Do Not Go Gentle

By Wendy Nikel


The shadow was coming.

When the settlers arrived in this valley, they calculated they’d have sixteen earth-years. Sixteen. Plenty of time, they’d thought, but years pass quickly in a place of continual sunlight, where the word “day” loses its meaning and there’s no night.

“We knew the time would come.” Papa set his calloused hand on Mama’s shoulder.

Mama ignored him, scrubbing dishes in the basin and staring out the window at the shades of golds and pinks that had filled the sky for the past year.

Dusk, the older folks had called it.

“We’ve all agreed,” Papa said. “We’ll pack our things and move west tomorrow. We must follow the light.”

Mama said nothing, just scrubbed harder.

Papa noticed me in the doorway and passed me a worried look.

At bedtime I asked him, and he reassured me, “She’ll come. No one can survive alone in the dark.”

I tried to sleep, the sunset’s brilliant hues slipping through the crack at the bottom of the window covering. I covered my eyes with my hand, trying to imagine what complete darkness must be like, but even that was a poor imitation. I could still make out ridges and shadows—the hills and valleys of my palms.

As Papa and Mama’s whispers fell silent and our pod-home settled into rest mode, a keening rose from far off in the east, where darkness had already claimed the land.

Raging, I called it, for that’s what it felt like in my bones.

The first time we heard it, Papa had insisted it must be some animal, that the rumors about the madness were nothing more than superstition. According to him, it’d take longer than mere hours or days for a man to lose himself in the dark.

Me, I’m not so sure.

See, there used to be another settlement east of here, past the spring and down the valley, close enough for occasional trade. Darkness came for them not too long ago. A weary group passed through, dragging their worldly possessions and squinting into the sun.

“Where will you go?” Papa had asked grimly.

“We’re heading to where the sun’s just rising,” one had said. “It’s a long journey, but we’ll have twenty-four full years before the darkness catches up.”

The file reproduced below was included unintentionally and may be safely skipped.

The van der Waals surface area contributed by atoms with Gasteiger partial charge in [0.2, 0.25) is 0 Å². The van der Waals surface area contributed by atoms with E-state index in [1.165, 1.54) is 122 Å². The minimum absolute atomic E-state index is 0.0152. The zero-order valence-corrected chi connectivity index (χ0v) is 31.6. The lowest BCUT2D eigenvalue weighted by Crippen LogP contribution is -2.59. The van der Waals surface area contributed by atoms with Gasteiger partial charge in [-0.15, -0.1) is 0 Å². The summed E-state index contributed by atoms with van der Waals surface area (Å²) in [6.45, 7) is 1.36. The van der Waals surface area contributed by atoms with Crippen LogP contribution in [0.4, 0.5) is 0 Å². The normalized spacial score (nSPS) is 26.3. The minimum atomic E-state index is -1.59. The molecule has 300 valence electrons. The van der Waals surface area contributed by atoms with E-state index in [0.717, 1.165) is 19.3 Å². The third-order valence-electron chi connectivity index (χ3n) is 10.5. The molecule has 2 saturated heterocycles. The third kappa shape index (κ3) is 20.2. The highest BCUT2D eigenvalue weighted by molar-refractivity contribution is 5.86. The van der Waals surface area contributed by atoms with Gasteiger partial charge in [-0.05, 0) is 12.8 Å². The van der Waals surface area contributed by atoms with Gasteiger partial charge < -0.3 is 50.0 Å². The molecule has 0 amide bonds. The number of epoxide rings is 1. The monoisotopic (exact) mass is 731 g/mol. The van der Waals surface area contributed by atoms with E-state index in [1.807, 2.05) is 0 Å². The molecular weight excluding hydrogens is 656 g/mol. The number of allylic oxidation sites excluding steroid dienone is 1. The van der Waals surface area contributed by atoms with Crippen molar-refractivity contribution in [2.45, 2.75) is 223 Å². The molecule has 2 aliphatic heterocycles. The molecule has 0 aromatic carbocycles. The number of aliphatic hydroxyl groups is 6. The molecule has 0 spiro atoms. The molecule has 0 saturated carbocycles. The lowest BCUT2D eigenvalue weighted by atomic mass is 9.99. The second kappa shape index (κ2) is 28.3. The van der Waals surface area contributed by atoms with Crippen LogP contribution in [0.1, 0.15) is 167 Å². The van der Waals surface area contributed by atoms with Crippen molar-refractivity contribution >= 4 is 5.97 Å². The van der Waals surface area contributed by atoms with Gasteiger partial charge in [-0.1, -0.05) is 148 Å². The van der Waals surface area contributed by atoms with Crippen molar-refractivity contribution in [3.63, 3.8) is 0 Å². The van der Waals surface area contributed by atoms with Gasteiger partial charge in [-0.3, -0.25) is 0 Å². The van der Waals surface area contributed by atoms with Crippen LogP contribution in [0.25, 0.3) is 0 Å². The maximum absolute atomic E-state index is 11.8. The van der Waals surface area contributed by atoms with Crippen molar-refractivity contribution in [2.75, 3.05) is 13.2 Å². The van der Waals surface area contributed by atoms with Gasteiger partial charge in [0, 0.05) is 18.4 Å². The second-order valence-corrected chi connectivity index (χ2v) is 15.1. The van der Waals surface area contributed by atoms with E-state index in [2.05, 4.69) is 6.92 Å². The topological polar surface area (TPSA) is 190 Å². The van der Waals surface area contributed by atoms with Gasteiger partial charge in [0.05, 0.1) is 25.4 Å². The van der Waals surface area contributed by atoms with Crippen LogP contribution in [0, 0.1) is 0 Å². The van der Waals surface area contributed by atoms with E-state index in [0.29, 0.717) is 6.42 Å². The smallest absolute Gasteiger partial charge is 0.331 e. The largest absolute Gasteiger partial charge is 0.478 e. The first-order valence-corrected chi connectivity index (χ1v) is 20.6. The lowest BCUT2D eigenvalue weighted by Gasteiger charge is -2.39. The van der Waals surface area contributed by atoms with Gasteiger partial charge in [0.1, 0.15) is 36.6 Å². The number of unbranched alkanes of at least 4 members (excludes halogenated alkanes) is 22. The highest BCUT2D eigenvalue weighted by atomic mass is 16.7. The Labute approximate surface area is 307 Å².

“This your whole group?” I piped up. It’d always seemed larger on trading days.

The man didn’t meet my eye. “No.”

Papa had squeezed Mama’s hand. She’d seemed not to notice.

Soon after they left, the raging began.


The blinds slid open at waking time, but the sunlight had diminished so much it seemed this new world of ours was fading, that the color and life was being leeched out. The flowers in the vase on the table, the illustrations in my history books, even the golden tresses of Mama’s hair all had washed out to ashy grays.

“On Earth, we’d have sunsets every night,” Papa whispered as we disassembled the pod. “It’d be dark all through our rest hours.”

“Would the folks go mad?” I turned the wrench, rending apart our home with reverent care, so as not to lose any of the tiny nuts or bolts among the growing shadows.

“No. No one knows why the darkness affects folks differently here than it did there. Maybe it’s because there, we had the moon and stars—lesser lights, but still enough to see by. Maybe it’s because there, we knew the sun would rise again soon, that the darkness would only last one night.”

“What does a sunrise look like?”

“Don’t you have pictures of it in those old books of yours?”

“It’s not the same.”

“True.” He smiled wistfully. “It’s a bit like sunset, only… different. Brighter. Full of hope.”

“You think there’s a chance someone could survive to see it… if they choose to stay?” I looked to Mama, who sat upon a nearby boulder, staring eastward.

Papa didn’t answer.


He tried carrying her, but she fought. Her nails—crusted with dirt from her toil in the greenhouses—bit crescents into his shoulder and arms. She screamed, already raging, though there was still enough light to walk by. She kicked and thrashed until he released her.

“You have to leave her,” the elders said. “It’s getting dark. You’ve got your child to think of. And the rest of the settlement. We need your strength. Your knowledge.”

I watched her shadow-like figure kneel beside the graves of my siblings, babes who perished in the first years here, before I was born. Before humanity learned how to thrive in this sun-soaked place.

No amount of pleading, no promises whispered in Mama’s ear would make her abandon this spot. It was my turn now to take Papa’s hand, to lead him out into the light. He muttered to himself as we turned away, words I pretended not to hear, for I knew they weren’t meant for my ears: “I never should’ve brought her to this place. We never should’ve come.”

Racing against the falling darkness, we hurried to the top of Signal Hill. There our view was divided: light before us, blackness behind. We might have kept going, kept rushing forward toward the day, but at that moment, Mama let out a sorrowful wail.

Papa hesitated at the top of that sad and lonely height. His eyes met mine, begging my forgiveness.

I dropped my bundles and rushed to him, but it was too late. His own burdens lay abandoned in the dust, and all I could see of him was a vague shadow within a shadow, fleeing down the hill into the dark.

The elders were upon me, but I shrugged them off.

“I’m fine,” I insisted, shouldering Papa’s burden in addition to my own.

They exchanged glances, as if uncertain whether they should trust my words.

I brushed past them. They wouldn’t understand. No one can survive alone in the dark, but maybe, just maybe, together they might.

As for me… I was going to see the sunrise.

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